Arts & Life, Features

The CSULB Color Collection: Dustin Ngo

Tucked inside one of the music practice rooms open to students at the Bob Cole Conservatory of Music, chemical engineering and music major Dustin Ngo spends a majority of his day practicing the piano. 

Studying STEM and arts, these two rivaling fields of study keep Ngo busy, with most of his days spent traversing upper and lower campus. On a typical Tuesday, Ngo spends 14 hours on campus, starting at 8 a.m. with organic chemistry and ending at 10 p.m. with choir. 

It sounds exhausting, but according to Ngo, he has been enjoying his workload.

“I don’t like to see [studying music and engineering] as a struggle, I’d rather see it as an opportunity,” Ngo said. “It forces me to find ways to be more efficient. I get to meet more people, which is my biggest advantage, in both [my] social life and networking.”

He chose to become a chemical engineering major based on practicality. Originally, Ngo was accepted to CSULB as a biochemistry major, but he said that he would have a better chance of being hired as a chemical engineer. 


Practicing the piano whilst his notes lay on the instrument, second-year chemical engineering and music major Dustin Ngo will spend hours on campus studying his fields of study.

Suzane Jlelati / Daily Forty-Niner

Ngo has been playing piano his whole life and because he comes from a family of musicians, it made sense for him to continue playing. 

He contacted the Director of keyboard studies, Shun-Lin Chou, and asked for piano lessons to hone his skills. Most music professors charge a hefty price for lessons, so he had to become a music major and enroll in a large ensemble in order to receive state-paid lessons.  

Originally, his parents were skeptical about their son only pursuing a music degree because they knew the difficulties of the music industry, as they were both musicians. However, Ngo said that they have been supportive of his decision to double major. 


Coming from a family of musicians, chemical engineering and music major Dustin Ngo wants to continue his family's legacy while also pursuing a more 'practical' career.

Suzane Jlelati / Daily Forty-Niner

Having knowledge in both engineering and music sets Ngo apart from other job applicants.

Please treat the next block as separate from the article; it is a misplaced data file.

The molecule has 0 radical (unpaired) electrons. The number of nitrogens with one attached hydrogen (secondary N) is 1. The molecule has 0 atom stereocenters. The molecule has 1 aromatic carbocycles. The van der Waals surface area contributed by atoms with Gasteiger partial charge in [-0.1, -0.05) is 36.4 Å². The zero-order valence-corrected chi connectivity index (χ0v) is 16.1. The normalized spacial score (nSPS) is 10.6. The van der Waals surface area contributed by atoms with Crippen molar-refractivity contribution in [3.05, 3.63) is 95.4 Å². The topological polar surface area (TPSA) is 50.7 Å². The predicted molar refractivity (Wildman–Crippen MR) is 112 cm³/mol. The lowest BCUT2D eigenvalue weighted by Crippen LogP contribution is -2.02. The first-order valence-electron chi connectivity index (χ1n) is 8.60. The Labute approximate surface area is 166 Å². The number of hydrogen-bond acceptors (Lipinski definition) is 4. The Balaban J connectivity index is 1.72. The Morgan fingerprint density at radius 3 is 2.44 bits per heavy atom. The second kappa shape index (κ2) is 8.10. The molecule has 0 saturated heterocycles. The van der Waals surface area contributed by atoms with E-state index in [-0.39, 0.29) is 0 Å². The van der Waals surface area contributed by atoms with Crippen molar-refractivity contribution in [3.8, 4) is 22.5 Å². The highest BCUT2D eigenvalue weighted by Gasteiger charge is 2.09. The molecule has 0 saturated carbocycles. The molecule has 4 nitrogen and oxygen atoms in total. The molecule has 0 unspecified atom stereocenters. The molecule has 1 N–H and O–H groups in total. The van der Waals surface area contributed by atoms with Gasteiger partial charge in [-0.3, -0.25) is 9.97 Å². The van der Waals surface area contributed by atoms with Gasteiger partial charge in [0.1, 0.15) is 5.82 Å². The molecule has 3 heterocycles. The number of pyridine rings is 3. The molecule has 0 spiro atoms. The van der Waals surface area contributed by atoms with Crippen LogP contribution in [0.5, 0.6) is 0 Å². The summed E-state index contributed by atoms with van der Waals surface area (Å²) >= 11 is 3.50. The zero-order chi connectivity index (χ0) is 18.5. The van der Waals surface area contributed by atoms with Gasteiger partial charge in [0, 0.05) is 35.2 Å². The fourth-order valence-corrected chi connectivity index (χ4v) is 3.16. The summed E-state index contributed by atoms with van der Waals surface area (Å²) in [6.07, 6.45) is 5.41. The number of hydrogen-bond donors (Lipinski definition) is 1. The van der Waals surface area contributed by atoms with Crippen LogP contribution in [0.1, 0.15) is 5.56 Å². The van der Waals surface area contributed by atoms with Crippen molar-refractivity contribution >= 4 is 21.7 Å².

“Engineering requires you to look outside the box; critical thinking, problem-solving, and I think art can really expand what you can do with that,” Ngo said.

Dylan Lam, a friend of six years and marching bandmate, has watched Ngo grow as an artist and student. They’ve supported each other through long practices and have grown stronger as friends. They have helped each other in their own artistic and academic pursuits.

“[Ngo] is definitely a person who really tries and has a lot of persistence in everything he does,” Lam said. “Thinking about all his achievements, academically and musically, I think are kind of amazing.”


Coming from a family of musicians, chemical engineering and music major Dustin Ngo wants to continue his family's legacy while also pursuing a more 'practical' career.

Suzane Jlelati / Daily Forty-Niner

Alongside his academic activities, Ngo is a member of the Riverside City College Indoor Percussion. Ngo drives to Riverside every weekend to practice keyboard and manage soundscapes. 

He also teaches piano to kids and adults, and he enjoys the challenges that teaching entails.  

STEM and art students look at the world through different lenses and have their own separate specialized skills, but Ngo said he is able to experience the best of both worlds. Despite all their differences, Ngo said STEM and music students are more alike than they are different. 

“There’s people in the STEM world that have a lack of artistry and lack of creativity, but [are] really strong in math,” Ngo said. “There’s people in music that are exceptional with their instrument, amazing interpreters of classical literature, but at the same time you can’t ask them to balance a chemical equation.” 

Ngo said he is grateful that he attends CSULB because if he didn’t, he wouldn’t have gotten the chance to pursue the double major. 

“I can’t give advice that would fit everyone, but a good general thing: You know what’s right, whether you think so or not, you know it,” Ngo said. “What I would do, flip a coin…[and] once it’s in the air you already have a thought about which one you want to do and that’s your answer, doesn’t matter what the coin flip is.” 

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